Propane markets stay calm despite light inventory build

July 25, 2016 By and    

This past week, the Energy Information Administration (EIA) surprised propane markets by reporting just a 78,000-barrel increase in U.S. propane inventory. The data included a 589,000-barrel decrease in Gulf Coast propane inventory.


The draw in Gulf Coast inventory came in a week that has averaged a 1.176-million-barrel build in that region over the last five years.

The light inventory draw was a direct result of a sharp increase in domestic propane demand.


Domestic demand for propane increased from 735,000 barrels per day (bpd) for the week ending July 8 to 1,145,000 bpd for the week ending July 15. The 410,000-bpd increase was the single biggest reason for the light inventory build. The demand was a five-year high for the week reported.

The light inventory build was in stark contrast to several weeks of above-average builds in total U.S. propane inventory, especially in the Midwest. Yet, propane markets stayed calm in light of the surprisingly bullish inventory report.

The reaction leaves two possible conclusions. First, traders simply did not believe the validity of the data and continued to trade the trend established over the previous four weeks. During that time, total U.S. propane inventory increased more than 9 million barrels and ended the trend for below-average builds on inventory that preceded that four-week stretch. Second, traders accepted the validity of the data but, based on knowledge of slower exports, believed this week’s light inventory build was an anomaly that should not affect their long-term thinking and positioning.

Knowing there is a lot of buying interest for propane, we were prepared for a possible bounce in propane prices following the report, but it didn’t occur. From the release of the inventory report through the end of the week, propane markets stayed steady, calm and composed. There was no knee-jerk reaction, and prices were more on the neutral-to-bearish side.

That tells us that propane buyers are fully aware that propane fundamentals are firmly on their side. Inventories are near last year’s record highs for this time of year. Strong demand for propane exports has waned. There have been reports of buyers of U.S. propane exports canceling cargoes, deferring cargoes and, in a few cases, walking away from long-term contracts.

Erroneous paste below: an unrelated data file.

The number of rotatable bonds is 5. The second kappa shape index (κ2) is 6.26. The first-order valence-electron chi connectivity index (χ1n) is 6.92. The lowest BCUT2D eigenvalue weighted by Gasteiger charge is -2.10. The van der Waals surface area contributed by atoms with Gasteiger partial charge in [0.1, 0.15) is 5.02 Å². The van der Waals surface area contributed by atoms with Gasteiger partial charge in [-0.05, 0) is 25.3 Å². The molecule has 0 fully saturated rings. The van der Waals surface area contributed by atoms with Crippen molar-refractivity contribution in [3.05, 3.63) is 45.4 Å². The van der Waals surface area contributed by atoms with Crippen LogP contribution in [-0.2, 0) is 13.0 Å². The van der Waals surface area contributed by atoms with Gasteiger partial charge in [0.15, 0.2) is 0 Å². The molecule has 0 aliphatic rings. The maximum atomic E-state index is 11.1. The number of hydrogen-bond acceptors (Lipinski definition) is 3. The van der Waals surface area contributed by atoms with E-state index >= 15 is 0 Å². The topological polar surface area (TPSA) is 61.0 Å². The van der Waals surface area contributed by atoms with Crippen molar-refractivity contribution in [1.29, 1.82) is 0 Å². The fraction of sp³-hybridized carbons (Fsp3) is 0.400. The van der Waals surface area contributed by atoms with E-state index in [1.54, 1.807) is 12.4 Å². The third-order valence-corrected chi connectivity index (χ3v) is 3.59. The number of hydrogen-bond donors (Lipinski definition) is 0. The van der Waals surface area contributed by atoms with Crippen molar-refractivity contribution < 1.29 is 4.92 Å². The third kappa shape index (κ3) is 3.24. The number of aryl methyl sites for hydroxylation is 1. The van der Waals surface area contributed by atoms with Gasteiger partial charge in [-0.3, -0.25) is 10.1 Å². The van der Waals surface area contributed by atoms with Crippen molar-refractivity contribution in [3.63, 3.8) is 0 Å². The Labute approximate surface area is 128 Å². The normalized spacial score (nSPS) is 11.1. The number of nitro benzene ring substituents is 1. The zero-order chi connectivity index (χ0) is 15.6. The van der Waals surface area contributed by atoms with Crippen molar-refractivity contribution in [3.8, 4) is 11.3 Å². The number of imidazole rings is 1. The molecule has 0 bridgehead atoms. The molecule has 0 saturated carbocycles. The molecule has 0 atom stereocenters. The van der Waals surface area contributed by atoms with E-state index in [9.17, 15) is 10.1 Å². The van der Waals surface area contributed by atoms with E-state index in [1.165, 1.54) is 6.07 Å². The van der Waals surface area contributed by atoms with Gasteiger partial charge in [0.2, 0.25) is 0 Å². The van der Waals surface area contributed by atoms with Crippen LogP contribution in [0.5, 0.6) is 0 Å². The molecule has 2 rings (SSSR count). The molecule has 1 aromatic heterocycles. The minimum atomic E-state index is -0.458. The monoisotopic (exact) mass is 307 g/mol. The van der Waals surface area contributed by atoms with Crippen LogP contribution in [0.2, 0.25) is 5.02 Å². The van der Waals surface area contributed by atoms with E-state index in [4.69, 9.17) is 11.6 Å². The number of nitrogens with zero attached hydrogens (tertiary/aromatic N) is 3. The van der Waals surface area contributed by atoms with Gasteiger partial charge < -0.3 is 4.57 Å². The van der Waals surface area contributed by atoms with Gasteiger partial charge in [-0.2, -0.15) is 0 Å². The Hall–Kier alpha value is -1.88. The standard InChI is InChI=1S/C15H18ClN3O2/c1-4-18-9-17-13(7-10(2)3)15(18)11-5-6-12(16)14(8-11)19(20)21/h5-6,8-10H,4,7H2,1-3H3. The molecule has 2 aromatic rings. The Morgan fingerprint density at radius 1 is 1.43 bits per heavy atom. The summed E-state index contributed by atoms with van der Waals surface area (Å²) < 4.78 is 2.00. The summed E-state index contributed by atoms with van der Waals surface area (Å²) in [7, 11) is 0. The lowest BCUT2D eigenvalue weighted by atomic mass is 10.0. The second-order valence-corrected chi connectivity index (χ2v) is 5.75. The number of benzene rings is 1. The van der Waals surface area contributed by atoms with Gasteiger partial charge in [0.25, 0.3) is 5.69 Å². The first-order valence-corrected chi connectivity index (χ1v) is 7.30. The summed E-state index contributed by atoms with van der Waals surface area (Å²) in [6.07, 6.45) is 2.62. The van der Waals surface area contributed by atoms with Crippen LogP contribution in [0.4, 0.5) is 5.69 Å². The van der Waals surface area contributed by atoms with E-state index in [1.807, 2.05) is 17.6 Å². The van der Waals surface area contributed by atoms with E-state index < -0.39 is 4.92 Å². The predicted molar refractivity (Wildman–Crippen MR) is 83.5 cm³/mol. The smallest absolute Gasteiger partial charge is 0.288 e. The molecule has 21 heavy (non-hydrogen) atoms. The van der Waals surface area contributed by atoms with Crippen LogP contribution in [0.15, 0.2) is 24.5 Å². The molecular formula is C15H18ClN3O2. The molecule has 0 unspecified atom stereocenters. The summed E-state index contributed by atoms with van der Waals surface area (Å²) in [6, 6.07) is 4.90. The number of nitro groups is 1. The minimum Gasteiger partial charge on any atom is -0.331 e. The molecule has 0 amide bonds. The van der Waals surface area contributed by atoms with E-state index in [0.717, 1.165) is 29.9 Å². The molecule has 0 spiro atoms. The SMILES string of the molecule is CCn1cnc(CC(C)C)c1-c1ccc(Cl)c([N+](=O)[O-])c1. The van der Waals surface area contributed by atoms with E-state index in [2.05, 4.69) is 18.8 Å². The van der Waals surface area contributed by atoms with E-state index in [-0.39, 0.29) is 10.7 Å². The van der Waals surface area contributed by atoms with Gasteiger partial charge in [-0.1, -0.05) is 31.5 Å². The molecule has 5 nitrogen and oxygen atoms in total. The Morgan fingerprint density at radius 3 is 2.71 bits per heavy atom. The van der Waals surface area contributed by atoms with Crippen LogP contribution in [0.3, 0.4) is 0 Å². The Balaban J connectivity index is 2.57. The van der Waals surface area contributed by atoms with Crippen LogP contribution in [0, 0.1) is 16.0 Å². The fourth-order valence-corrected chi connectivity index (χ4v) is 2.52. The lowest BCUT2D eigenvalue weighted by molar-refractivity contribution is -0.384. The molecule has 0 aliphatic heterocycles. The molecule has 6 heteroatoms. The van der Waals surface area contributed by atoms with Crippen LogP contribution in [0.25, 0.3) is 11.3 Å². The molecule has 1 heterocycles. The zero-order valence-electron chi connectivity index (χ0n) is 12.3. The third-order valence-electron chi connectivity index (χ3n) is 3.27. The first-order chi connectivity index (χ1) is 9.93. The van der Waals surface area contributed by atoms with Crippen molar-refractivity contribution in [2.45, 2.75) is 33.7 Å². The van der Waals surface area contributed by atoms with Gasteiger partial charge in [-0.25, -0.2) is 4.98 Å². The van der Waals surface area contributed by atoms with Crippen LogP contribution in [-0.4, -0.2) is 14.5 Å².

Buyers have the luxury at this point of waiting on more data to confirm any possible trend change in U.S. propane inventory builds. Crude is in a downtrend that began on June 8 and is showing signals of breaking below a $45 floor for West Texas Intermediate crude that had been loosely established over the last week and a half.

At least for now, it looks like any change from the current downtrend in propane prices to an uptrend could be orderly and controlled. Propane retailers need to stay dialed into the market. As the demand chart above shows, from this point forward domestic propane demand is likely to be on an upward trending pattern – even though there will be weekly volatility as there always is in the demand numbers reported by EIA. As domestic demand increases, inventory levels could slip further behind last year if propane exports recover.

Several weeks ago, we said to be prepared for a potentially volatile period in propane prices as they rise and fall depending on export demand. We have reached prices now where that demand could start swinging upward again. Given the time of the year, retailers want to be on the watch for that upswing so they can get ahead, as it would almost certainly drive prices higher.

For now, a calm, controlled market is exactly what propane retailers need to make good, calculated decisions about their supply for this winter, and that is exactly what they are getting.


For more Cost Management Solutions analysis of the energy market that helps propane retailers manage their supply sources and make informed purchasing decisions, visit

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